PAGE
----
Dictionary of Sydney

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Macquarie lighthouse

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Macquarie lighthouse

One of [media]the longer-established landmarks of Sydney is the Macquarie lighthouse, named after the governor who oversaw its construction.

Early in the colony's history, a signal station had been erected on high ground near the southern headland of Port Jackson, just south of the shelter for the staff who manned the Lookout. The staff of the signal station erected a signal and warning light in a cauldron each night, to guide arriving ships to the new settlement, and to pay for this a fee was charged to ships entering the harbour. [1]

A new lighthouse

[media]Governor Lachlan Macquarie initiated a proper lighthouse to replace the warning light. Francis Greenway was commissioned to evaluate sites and options. In July 1816 Macquarie, with the principal engineer Captain Gill, laid the foundation stone for the building intended to be both a signal and lighthouse, and a guardhouse and barracks for a small [media]military detachment.

The centre of the building … is to be raised 65 feet above the level … the wings of the building are to form the Guard House and Barrack. [2]

It was named the Macquarie Tower. [3]

Building the lighthouse, designed by Francis Greenway, took two years, using stone from a quarry still visible just south-east of the site, and it was finished by November 1818. The Sydney Gazette announced

The Macquarie tower and lighthouse at the South Head being now compleated and the Lanthern with Revolving Lights in Readiness to be lighted for the Benefit of Ships or Vessels arriving on the Coast at Night; Notice is hereby given, that the Lights will commence to be regularly exhibited on the Night of Monday next … [4]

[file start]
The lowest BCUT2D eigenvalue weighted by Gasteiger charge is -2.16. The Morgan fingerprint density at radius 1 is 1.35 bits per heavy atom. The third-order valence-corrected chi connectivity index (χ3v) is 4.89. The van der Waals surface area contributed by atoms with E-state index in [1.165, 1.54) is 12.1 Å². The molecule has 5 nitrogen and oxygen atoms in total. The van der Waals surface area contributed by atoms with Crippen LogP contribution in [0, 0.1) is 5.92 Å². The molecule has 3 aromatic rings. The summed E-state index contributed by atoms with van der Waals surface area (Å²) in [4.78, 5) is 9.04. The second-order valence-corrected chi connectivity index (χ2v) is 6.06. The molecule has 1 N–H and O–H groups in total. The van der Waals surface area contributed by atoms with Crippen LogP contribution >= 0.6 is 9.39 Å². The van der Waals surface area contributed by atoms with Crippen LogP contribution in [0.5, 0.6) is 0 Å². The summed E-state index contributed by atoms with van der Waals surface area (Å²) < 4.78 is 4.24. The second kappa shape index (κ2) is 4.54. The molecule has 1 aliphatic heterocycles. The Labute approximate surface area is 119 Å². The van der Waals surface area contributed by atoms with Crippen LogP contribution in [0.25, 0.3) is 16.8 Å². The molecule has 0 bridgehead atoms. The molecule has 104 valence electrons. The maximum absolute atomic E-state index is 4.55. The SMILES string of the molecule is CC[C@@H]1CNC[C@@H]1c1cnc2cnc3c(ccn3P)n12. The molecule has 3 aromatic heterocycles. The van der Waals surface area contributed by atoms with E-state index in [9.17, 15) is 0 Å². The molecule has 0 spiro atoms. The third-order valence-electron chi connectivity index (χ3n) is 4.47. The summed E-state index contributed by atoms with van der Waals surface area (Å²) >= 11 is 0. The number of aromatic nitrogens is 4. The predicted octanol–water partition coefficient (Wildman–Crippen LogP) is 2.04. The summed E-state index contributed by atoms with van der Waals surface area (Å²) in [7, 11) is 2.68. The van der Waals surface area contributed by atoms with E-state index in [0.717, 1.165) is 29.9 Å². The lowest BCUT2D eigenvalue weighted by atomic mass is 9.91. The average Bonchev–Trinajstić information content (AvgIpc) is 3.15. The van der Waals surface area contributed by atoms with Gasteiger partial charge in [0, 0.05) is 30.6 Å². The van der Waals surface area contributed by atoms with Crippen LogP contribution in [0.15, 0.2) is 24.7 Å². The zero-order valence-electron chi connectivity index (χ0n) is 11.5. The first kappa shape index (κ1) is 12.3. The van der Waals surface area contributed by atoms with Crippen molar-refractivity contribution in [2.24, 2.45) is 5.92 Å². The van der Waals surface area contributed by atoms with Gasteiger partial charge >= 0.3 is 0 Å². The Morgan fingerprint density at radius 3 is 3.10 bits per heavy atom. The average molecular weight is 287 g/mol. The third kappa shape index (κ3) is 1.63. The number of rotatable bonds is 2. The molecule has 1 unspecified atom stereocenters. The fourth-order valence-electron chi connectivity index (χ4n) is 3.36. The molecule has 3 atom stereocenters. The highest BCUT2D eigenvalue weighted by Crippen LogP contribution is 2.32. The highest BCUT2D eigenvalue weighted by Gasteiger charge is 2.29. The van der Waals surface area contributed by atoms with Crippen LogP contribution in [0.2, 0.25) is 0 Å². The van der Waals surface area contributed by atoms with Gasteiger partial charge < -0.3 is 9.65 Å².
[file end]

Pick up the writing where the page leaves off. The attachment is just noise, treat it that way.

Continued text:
Robert Watson, who [media]gave his name to Watsons Bay, was appointed the first Superintendent and Keeper of the Light of Macquarie Tower, from 1818, at a salary of £50 per annum. He had been harbourmaster and pilot in Port Jackson. H Cole followed him in November 1819 and in March 1822 Thomas Watson was appointed to this role, also acting as pilot from 1825. Thomas Weeland took over in February 1826. [5]

Thereafter it became commonplace for scenic illustrations of Sydney to be drawn or painted from the west, taking in the view across Circular Quay to include, in the far distance on the horizon, both the lighthouse and the signal flagstaff.

Repairs and renovation

A veranda was added around 1830, and new quarters for staff in 1836. [6] From [media]time to time the lighthouse was repaired and if it did not operate as expected a complaint could be expected. [7] By 1866 structural decay required serious structural repairs including straps to the tower. In 1878, work began on a replacement lighthouse with a larger light, together with new accommodation for the staff. This was a near exact replica of the Greenway building, and to avoid blocking the light during construction it was erected immediately to the west so that for a while two buildings coexisted. The [media]new light began operation in June 1883, and the buildings for staff were completed by 1885, with expansion in 1899. The whole of the Greenway building was demolished by 1887.

The new building was lit by gas-generated electricity, but in 1912 this was replaced by kerosene, and in 1933 reconverted to electricity. Automation of the light limited the need for staff on site and the last resident staff left in 1976.


[1] Sydney Gazette, 22 April 1815; EC Rowland, 'The story of the South Arm: Watson's Bay, Vaucluse and Rose Bay', Journal of the Royal Australian Historical Society 37, 1951, pp 217–244, 233–237

[2] Sydney Gazette 13 July 1816, 20 July 1816

[3] Casey & Lowe Pty Ltd, 'Archaeological assessment Macquarie Lightstation South Head', report prepared for Sydney Harbour Federation Trust, 2005

[4] Sydney Gazette, 28 November 1818, p 1

[5] Sydney Gazette, 13 November 1819, 24 March 1825, p 1, 22 April 1826, p 3

[6] Casey & Lowe Pty Ltd, 'Archaeological assessment Macquarie Lightstation South Head', report prepared for Sydney Harbour Federation Trust, 2005

[7] The Australian, 26 December 1826, 24 February 1830, 8 February 1840, p 2